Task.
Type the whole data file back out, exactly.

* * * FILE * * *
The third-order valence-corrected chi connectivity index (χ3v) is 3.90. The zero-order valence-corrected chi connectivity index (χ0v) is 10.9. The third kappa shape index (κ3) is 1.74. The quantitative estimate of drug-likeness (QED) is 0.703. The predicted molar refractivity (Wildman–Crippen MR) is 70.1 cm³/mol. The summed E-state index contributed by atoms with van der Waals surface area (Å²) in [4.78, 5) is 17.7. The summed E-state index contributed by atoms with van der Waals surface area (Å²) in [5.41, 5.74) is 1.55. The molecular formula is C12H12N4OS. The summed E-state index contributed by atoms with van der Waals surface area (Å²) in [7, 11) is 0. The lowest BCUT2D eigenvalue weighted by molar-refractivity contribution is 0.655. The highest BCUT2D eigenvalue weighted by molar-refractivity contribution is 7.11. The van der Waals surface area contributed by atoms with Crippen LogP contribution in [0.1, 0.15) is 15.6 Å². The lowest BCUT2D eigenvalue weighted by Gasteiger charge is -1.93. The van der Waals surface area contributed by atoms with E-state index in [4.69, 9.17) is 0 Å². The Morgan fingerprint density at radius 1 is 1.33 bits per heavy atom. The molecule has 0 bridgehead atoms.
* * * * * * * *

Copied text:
The third-order valence-corrected chi connectivity index (χ3v) is 3.90. The zero-order valence-corrected chi connectivity index (χ0v) is 10.9. The third kappa shape index (κ3) is 1.74. The quantitative estimate of drug-likeness (QED) is 0.703. The predicted molar refractivity (Wildman–Crippen MR) is 70.1 cm³/mol. The summed E-state index contributed by atoms with van der Waals surface area (Å²) in [4.78, 5) is 17.7. The summed E-state index contributed by atoms with van der Waals surface area (Å²) in [5.41, 5.74) is 1.55. The molecular formula is C12H12N4OS. The summed E-state index contributed by atoms with van der Waals surface area (Å²) in [7, 11) is 0. The lowest BCUT2D eigenvalue weighted by molar-refractivity contribution is 0.655. The highest BCUT2D eigenvalue weighted by molar-refractivity contribution is 7.11. The van der Waals surface area contributed by atoms with Crippen LogP contribution in [0.1, 0.15) is 15.6 Å². The lowest BCUT2D eigenvalue weighted by Gasteiger charge is -1.93. The van der Waals surface area contributed by atoms with E-state index in [4.69, 9.17) is 0 Å². The Morgan fingerprint density at radius 1 is 1.33 bits per heavy atom. The molecule has 0 bridgehead atoms.